This intergenerational dialogue really can bring results, she argues. ‘Once people get together and have those conversations, it does change the dynamic. Doing these things with people who are at school or in youth groups makes them think about things from the older person’s perspective. But you do have to facilitate that to make it happen. It needs someone to be pushing forward all the time.’

Partnership working

Louise McGregor, chairs Agile, the CSP professional network for therapists working with older people. She believes the Healthy New Towns initiative offers physios a valuable opportunity work in partnership, especially with sites included in the scheme that are likely to see an increase in care homes and sheltered accommodation. 
She says: ‘It’s important to collaborate with local boroughs as well as occupational therapy colleagues to aid appropriate design of supported housing and care homes – steps and stairs, for example.’
And she agrees that well-designed outdoor spaces clearly enhance the long-term health of those who use them regularly. ‘It’s essential for older people to have access to safe, open spaces with seated rest places and toilets so they can feel more confident when getting out and about. Safe road crossings for those with sensory impairment and slower walking speeds are also vital.’
Her point about road crossings is picked up in a practice briefing published recently by the Housing Learning and Improvement Network, a knowledge hub for housing, health and social care professionals. 
Commissioned by Public Health England, the briefing, Active Ageing and the Built Environment, pulls together good and emerging practice that contributes to healthy ageing. It refers to copious research findings showing how the built environment can improve or conspire against the safety and wellbeing of older people. For example, the risk of a fatality when crossing the road increases rapidly from the age of 60, and very rapidly from the age of 70. And more than half of older people in a 2007 Help the Aged survey said they were deterred from going out as often as they would like because of a paucity of public toilets in their area.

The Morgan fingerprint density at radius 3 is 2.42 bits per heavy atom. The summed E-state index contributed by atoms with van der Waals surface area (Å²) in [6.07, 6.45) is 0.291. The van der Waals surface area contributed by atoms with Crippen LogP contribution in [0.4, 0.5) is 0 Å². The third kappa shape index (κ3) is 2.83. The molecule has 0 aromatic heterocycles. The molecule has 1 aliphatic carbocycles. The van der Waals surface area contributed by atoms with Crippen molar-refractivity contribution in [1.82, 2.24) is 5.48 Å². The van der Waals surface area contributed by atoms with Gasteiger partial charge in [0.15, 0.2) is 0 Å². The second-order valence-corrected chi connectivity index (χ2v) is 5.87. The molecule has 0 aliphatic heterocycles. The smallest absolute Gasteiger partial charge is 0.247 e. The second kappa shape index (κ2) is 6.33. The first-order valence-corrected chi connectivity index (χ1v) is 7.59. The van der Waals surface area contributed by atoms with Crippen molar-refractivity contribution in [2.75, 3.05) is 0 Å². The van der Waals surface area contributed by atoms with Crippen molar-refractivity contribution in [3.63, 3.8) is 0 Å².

The briefing concludes: ‘The different factors that support or promote activity in older people highlight the need for partnerships to promote active ageing in the built environment across the public, private and community sectors.’ fl

More information


NHS England’s 10 Healthy New Towns

  • Whitehill and Bordon, Hampshire 
  • Cranbrook, Devon 
  • Darlington, County Durham
  • Barking Riverside, East London
  • Whyndyke Farm, Fylde, Lancashire 
  • Halton Lea, Runcorn, Cheshire
  • Bicester, Oxfordshire
  • Northstowe, Cambridgeshire 
  • Ebbsfleet Garden City, Kent 
  • Barton Park, Oxford

Prescribing boilers

Further evidence of the link between housing and health comes from a boilers-on-prescription scheme running in the north east of England. 
The project, a partnership between Sunderland Clinical Commissioning Group and Gentoo, a local housing association, looked at the impact of thermal-efficiency improvements on patients’ health.
GPs in the area have been able to ‘prescribe’ double-glazing, new boilers and insulation for people living in cold, damp homes. Over 18 months, there was a 60 per cent reduction in the number of GP appointments required by patients taking part in the scheme. A&E attendances also fell.
Daniel Allen